The Karl Theodor Bridge, commonly known as the Old Bridge, is a stone bridge in Heidelberg, crossing the Neckar River. It connects the Old City with the eastern part of the Neuenheim district of the city on the opposite bank.
‘Mercurial’ is a painting I have just completed for the ‘Cambridge Envisaged’ Exhibition; the composition, structure and style closely follows the other images in the series. I have retained the square format, recurring geometric shapes and warm tonality seen in previous works. The influence of American abstract expressionism is visible in the flatness and absence of overt representation; at the same time I have tried to convey a sense of the architectural qualities of the city of Cambridge. The painting is designed as a bridge between two different vantage points, an aerial or plan view of buildings, rivers and parks and a vertical ‘stacking’ of these interconnected and interchangeable motifs. The Cubists kaleidoscopic rendering of physical objects and space has liberated us all to see the world through our own eyes and intuition.
‘Mercurial’ Close up detail
The entrance to Ely Cathedral
Visitors to the Cathedral usually enter through the great West Door in the Galilee Porch. The term ‘Galilee’ simply means a porch or entrance. The Porch is built of Barnock stone & Purbeck marble from Dorset and is an example of Early English Gothic architecture.
Highly regarded by historians and architects from all over the world for its beauty and size, Ely Cathedral is the only UK building to be listed as one of the “Seven Wonders of the Middle Ages”. Visible for miles around, the Cathedral is often referred to as “The Ship of the Fens”.
I thought I would tell you something about my working process. My studio is a partially converted garage; I used to work alongside bikes, washing machines, lawnmowers and assorted gardening equipment but since I started to work on a larger scale, this became increasingly problematic. I was also receiving too many complaints about the paint marks on the ‘white goods’. Every painter needs space!
The inspiration for this series – based on the city of Cambridge – came from my many visits to the town. As a photographer, I must have taken literally hundreds of photographs of the streets and college buildings and I believe I know the city extremely well. I have always admired the paintings of German artist Anselm Kiefer and I am aware that he often begins many of his large scale pieces by working over photographs. I began each of these paintings by working over small monochrome prints, using them as a sort of visual trigger or catalyst. I also included a range of collage elements to generate compositional possibilities and ideas. The fact that none of the original photographs are visible in the final painting is immaterial; they played the important role of ‘icebreaker’ and opened the way for new avenues to be explored.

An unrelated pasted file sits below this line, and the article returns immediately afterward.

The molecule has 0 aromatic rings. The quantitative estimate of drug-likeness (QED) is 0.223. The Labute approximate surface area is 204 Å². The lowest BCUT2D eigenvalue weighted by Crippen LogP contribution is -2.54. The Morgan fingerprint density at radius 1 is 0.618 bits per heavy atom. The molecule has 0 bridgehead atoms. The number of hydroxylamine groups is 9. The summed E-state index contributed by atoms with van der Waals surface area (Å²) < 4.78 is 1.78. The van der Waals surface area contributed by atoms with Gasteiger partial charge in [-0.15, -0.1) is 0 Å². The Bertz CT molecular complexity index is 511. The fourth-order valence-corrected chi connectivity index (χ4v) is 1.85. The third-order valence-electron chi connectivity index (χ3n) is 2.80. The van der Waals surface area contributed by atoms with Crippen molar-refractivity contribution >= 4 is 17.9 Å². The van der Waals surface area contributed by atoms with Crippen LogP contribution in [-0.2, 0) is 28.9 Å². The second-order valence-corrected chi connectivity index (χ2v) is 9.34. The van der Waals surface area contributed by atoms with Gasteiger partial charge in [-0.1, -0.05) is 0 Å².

This fascinating ‘gravity defying’ sculpture by Anthony Gormley is located in one of the streets at the centre of Eton College. Wonderful though it certainly is, I just wonder how many sculptures by successful international artists are placed in more prosaic, less privileged environments. If you know of any, please let me know, I really am interested. We could start a balanced collection.
You have to lie flat on your back to get this shot….or have a very fancy tripod…I chose to be flat on my back….not the most comfortable position! 🙂
The timber octagon that sits on the tower of the Cathedral of the Holy Trinity at Ely is one of the greatest engineering feats of the Middle Ages. Completed in 1334, it weighs around 400 tons.
River City (provisional)
100 x 100 x 3cm acrylic and oil paint on canvas
‘River City’ is just a holding name at the moment. I know approximately what I want to say, but haven’t quite found the combination of words that will shed some light on the painting. I know that for some artists, titles for paintings are not necessarily important; some artists even decide to number their work sequentially, particularly with abstract paintings.
For me, a title can add certain qualities to an image, they often act as a bridge between the artist and the viewer. Interestingly, a random title generator is available free to use (see link below) which can be a lot of fun if you want to create something entirely meaningless and bizarre. I don’t think ‘Secret Ode to Lonely St George’ quite has it………..I’ll keep working on it and let you know how it goes.
You can see this painting at the Michaelhouse Centre in Cambridge from November 7th – 19th
Detail from ‘River City’
This painting is part of my ‘Cambridge Envisaged’ series. It is a mixed media, abstract work based on the city of Cambridge in the United Kingdom. Cambridge is a world renowned university city and the recurring motifs of Gothic arches and ancient doorways provide a visual rhythm, reflecting both the passing of time and continuity. The textures and patina of well worn stone respond to sight and touch. At this time of year, shafts of diffused golden light illuminate walkways, paths and enclosed architectural spaces as you wander through the colleges and grounds. The river Cam flows through and across the city, below the ornate towers and spires, carrying new life and old memories.
‘Optical Mantra’ Canvas size: 80x80x2cm